Vijayanagara Paintings: photo 22
Photo 22 of 37 in Gallery: Vijayanagara Paintings
Image title: Plate-22: Kaliya Krishna
Recently the State Department of Archaeology at Madras, sighted the existence of early Vijayanagara paintings in the Śiva temple of Tiruvilimalalai [Thiruveezhimizhalai] in Tañjāvur district. They are painted on the ceiling of the maṇḍapa. It is a famous temple, pādalpeṛṛa sthalam, one of the several shrines made famous by the devoted songs of Śaivite saints, principally Appar, Jñānasambandar, and Sundarar. The temple is thus a very early one as it is celebrated in the Tevāram hymns. The shrine had been renovated during Chola times but the paintings belong to the Vijayanagara period. Though the entire ceiling is painted, the central part being weathered and worn, the panels on either side being better preserved are to be specially noted.
One of the two panels shows Kṛṣṇa dancing on the hoods of Kālīya, holding the tail of the snake in his left hand, the right indicating his grace by its position in abhaya, boon-conferring attitude. The face is exquisitely charming. There are four feminine figures, two on either side, and a regular shower of flowers in appreciation of Krishna’s subjugation of Kālīya. The figures are very charming and there can be no doubt that they should be assigned to the fifteenth century A.D. The immediately flanking figures are the consorts of Kṛṣṇa, Rukmiṇī and Satyabhāmā. The other ones are like Sālabhañjikās standing under the kalpa creeper as attendant nymphs.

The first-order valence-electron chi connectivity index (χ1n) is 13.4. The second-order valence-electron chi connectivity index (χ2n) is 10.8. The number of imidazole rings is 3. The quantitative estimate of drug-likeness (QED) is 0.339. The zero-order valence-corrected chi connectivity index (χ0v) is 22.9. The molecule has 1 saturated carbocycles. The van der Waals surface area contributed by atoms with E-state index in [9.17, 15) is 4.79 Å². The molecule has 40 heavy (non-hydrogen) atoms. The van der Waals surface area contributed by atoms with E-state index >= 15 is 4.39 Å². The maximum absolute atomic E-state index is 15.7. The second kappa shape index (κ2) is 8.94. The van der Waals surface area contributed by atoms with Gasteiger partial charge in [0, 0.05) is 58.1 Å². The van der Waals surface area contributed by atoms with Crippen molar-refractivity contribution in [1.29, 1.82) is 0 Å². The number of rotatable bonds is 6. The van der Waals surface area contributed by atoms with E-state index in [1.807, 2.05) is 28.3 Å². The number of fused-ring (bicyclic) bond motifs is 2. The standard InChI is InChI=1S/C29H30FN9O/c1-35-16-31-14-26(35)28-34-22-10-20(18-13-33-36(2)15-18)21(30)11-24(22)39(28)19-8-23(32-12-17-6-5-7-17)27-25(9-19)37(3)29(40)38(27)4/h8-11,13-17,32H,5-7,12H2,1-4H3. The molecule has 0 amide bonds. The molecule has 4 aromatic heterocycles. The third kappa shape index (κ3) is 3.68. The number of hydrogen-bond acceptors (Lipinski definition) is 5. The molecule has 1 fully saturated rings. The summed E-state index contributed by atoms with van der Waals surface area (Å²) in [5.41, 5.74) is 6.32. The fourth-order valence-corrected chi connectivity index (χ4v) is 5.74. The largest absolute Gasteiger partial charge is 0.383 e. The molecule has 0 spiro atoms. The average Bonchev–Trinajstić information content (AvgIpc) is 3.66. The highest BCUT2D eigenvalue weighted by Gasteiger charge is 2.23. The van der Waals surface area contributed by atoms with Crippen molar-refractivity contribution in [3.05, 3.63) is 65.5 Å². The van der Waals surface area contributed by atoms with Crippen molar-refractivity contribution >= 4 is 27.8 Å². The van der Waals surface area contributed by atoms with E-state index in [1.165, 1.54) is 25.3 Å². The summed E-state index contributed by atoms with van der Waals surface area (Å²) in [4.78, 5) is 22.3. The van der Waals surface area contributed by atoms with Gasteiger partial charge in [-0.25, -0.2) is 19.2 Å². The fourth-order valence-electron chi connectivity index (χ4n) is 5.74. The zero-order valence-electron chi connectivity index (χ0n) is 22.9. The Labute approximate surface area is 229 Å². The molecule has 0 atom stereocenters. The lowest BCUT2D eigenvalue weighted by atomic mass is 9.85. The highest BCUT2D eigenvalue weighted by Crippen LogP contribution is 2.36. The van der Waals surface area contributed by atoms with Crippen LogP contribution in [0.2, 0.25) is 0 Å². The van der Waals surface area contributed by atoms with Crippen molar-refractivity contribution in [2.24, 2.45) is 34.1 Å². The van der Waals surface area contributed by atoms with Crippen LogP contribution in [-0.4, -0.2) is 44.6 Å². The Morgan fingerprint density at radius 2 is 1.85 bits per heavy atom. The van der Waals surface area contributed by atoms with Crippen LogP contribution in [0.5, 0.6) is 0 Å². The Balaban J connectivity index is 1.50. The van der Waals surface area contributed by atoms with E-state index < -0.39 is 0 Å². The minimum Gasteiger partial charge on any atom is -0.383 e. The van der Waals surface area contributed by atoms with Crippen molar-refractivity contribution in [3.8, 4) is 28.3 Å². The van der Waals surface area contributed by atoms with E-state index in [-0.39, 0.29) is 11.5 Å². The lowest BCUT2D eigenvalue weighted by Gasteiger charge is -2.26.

Though it is too early for Kṛṣṇa, the little boy who subdued Kālīya, to have his consorts on either side that wedded him years later, it is just the convention of Krishna being shown with his consorts Rukmiṇī and Satyabhāmā as a favourite group in the South that accounts for this depiction in direct contrast to Kṛṣṇa and Rādhā in the North. Even the details of the Southern convention are adhered to by the presence of these as mature consorts, one with the lotus and the other with the lily in the hand as they should hold, even up to the minute detail of the kuchabandha, breast-band, for the senior consort Rukmiṇī to the right and the lack of it in the case of the one to the left, Satyabhāmā.
This plate is contained in the book “Vijayanagara Paintings”, a valuable aid to the understanding of Indian iconography (also known as śilpaśāstra). The Vijayanagara empire was established in 1335 by Harihara, Harihara, Kaṃpa and Bukka (sons of Saṅgama) and grew to be a dominant power in the South. Painting has been considered in the Citrasūtra of the Viṣṇudharmottara, the early standard text on painting, as the premier art.